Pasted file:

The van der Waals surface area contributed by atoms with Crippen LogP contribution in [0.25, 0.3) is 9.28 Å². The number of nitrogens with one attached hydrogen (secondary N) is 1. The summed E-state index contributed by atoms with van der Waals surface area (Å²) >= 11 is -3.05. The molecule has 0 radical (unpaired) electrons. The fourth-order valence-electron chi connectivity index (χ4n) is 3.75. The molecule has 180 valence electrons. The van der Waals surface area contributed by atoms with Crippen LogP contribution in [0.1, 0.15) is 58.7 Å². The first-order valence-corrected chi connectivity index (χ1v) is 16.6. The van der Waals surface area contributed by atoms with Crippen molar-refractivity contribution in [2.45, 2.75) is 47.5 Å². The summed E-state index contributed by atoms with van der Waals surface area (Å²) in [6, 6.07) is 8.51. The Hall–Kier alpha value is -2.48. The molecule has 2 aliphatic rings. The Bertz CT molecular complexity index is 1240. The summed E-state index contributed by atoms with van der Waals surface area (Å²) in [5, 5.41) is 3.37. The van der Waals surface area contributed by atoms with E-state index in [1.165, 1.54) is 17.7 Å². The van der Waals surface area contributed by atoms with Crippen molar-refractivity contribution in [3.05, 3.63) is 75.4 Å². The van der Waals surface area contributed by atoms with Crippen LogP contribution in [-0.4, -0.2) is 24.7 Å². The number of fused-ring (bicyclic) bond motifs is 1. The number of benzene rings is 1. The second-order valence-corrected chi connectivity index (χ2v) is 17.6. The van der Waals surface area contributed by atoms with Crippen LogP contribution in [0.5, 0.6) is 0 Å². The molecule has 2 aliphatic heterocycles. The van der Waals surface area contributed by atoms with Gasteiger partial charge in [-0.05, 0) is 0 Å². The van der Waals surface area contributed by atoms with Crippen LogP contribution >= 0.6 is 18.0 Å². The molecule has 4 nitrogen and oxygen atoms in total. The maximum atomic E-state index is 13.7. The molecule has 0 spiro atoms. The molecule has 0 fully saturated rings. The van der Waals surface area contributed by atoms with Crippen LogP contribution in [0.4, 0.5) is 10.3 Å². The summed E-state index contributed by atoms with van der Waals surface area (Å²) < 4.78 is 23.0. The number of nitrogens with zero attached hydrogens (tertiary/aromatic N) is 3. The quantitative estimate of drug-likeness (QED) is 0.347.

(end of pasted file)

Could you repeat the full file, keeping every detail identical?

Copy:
The van der Waals surface area contributed by atoms with Crippen LogP contribution in [0.25, 0.3) is 9.28 Å². The number of nitrogens with one attached hydrogen (secondary N) is 1. The summed E-state index contributed by atoms with van der Waals surface area (Å²) >= 11 is -3.05. The molecule has 0 radical (unpaired) electrons. The fourth-order valence-electron chi connectivity index (χ4n) is 3.75. The molecule has 180 valence electrons. The van der Waals surface area contributed by atoms with Crippen LogP contribution in [0.1, 0.15) is 58.7 Å². The first-order valence-corrected chi connectivity index (χ1v) is 16.6. The van der Waals surface area contributed by atoms with Crippen molar-refractivity contribution in [2.45, 2.75) is 47.5 Å². The summed E-state index contributed by atoms with van der Waals surface area (Å²) in [6, 6.07) is 8.51. The Hall–Kier alpha value is -2.48. The molecule has 2 aliphatic rings. The Bertz CT molecular complexity index is 1240. The summed E-state index contributed by atoms with van der Waals surface area (Å²) in [5, 5.41) is 3.37. The van der Waals surface area contributed by atoms with E-state index in [1.165, 1.54) is 17.7 Å². The van der Waals surface area contributed by atoms with Crippen molar-refractivity contribution in [3.05, 3.63) is 75.4 Å². The van der Waals surface area contributed by atoms with Crippen LogP contribution in [-0.4, -0.2) is 24.7 Å². The number of fused-ring (bicyclic) bond motifs is 1. The number of benzene rings is 1. The second-order valence-corrected chi connectivity index (χ2v) is 17.6. The van der Waals surface area contributed by atoms with Crippen LogP contribution in [0.5, 0.6) is 0 Å². The molecule has 2 aliphatic heterocycles. The van der Waals surface area contributed by atoms with Gasteiger partial charge in [-0.05, 0) is 0 Å². The van der Waals surface area contributed by atoms with Crippen LogP contribution >= 0.6 is 18.0 Å². The molecule has 4 nitrogen and oxygen atoms in total. The maximum atomic E-state index is 13.7. The molecule has 0 spiro atoms. The molecule has 0 fully saturated rings. The van der Waals surface area contributed by atoms with Crippen LogP contribution in [0.4, 0.5) is 10.3 Å². The summed E-state index contributed by atoms with van der Waals surface area (Å²) < 4.78 is 23.0. The number of nitrogens with zero attached hydrogens (tertiary/aromatic N) is 3. The quantitative estimate of drug-likeness (QED) is 0.347.